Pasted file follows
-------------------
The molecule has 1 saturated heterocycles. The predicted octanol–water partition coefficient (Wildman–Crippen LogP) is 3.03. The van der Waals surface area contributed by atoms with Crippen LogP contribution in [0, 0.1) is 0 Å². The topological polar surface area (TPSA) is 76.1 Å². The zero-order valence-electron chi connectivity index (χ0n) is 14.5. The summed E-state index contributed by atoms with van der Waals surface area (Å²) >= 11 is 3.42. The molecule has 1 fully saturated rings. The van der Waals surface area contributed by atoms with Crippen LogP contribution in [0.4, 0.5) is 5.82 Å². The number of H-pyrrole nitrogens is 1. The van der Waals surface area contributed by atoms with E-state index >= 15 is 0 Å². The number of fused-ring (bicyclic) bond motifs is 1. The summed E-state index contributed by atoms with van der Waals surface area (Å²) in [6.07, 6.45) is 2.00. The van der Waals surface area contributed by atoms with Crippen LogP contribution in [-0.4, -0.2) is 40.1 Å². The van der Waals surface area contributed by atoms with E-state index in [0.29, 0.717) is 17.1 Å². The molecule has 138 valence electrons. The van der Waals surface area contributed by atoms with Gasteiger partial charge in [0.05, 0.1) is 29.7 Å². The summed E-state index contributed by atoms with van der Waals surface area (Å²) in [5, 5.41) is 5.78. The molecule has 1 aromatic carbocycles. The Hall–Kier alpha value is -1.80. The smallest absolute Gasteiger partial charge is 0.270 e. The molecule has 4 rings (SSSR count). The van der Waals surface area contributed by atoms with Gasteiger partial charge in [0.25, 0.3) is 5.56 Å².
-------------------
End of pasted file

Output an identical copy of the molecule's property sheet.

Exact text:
The molecule has 1 saturated heterocycles. The predicted octanol–water partition coefficient (Wildman–Crippen LogP) is 3.03. The van der Waals surface area contributed by atoms with Crippen LogP contribution in [0, 0.1) is 0 Å². The topological polar surface area (TPSA) is 76.1 Å². The zero-order valence-electron chi connectivity index (χ0n) is 14.5. The summed E-state index contributed by atoms with van der Waals surface area (Å²) >= 11 is 3.42. The molecule has 1 fully saturated rings. The van der Waals surface area contributed by atoms with Crippen LogP contribution in [0.4, 0.5) is 5.82 Å². The number of H-pyrrole nitrogens is 1. The van der Waals surface area contributed by atoms with E-state index >= 15 is 0 Å². The number of fused-ring (bicyclic) bond motifs is 1. The summed E-state index contributed by atoms with van der Waals surface area (Å²) in [6.07, 6.45) is 2.00. The van der Waals surface area contributed by atoms with Crippen LogP contribution in [-0.4, -0.2) is 40.1 Å². The van der Waals surface area contributed by atoms with E-state index in [0.29, 0.717) is 17.1 Å². The molecule has 138 valence electrons. The van der Waals surface area contributed by atoms with Gasteiger partial charge in [0.05, 0.1) is 29.7 Å². The summed E-state index contributed by atoms with van der Waals surface area (Å²) in [5, 5.41) is 5.78. The molecule has 1 aromatic carbocycles. The Hall–Kier alpha value is -1.80. The smallest absolute Gasteiger partial charge is 0.270 e. The molecule has 4 rings (SSSR count). The van der Waals surface area contributed by atoms with Gasteiger partial charge in [0.25, 0.3) is 5.56 Å².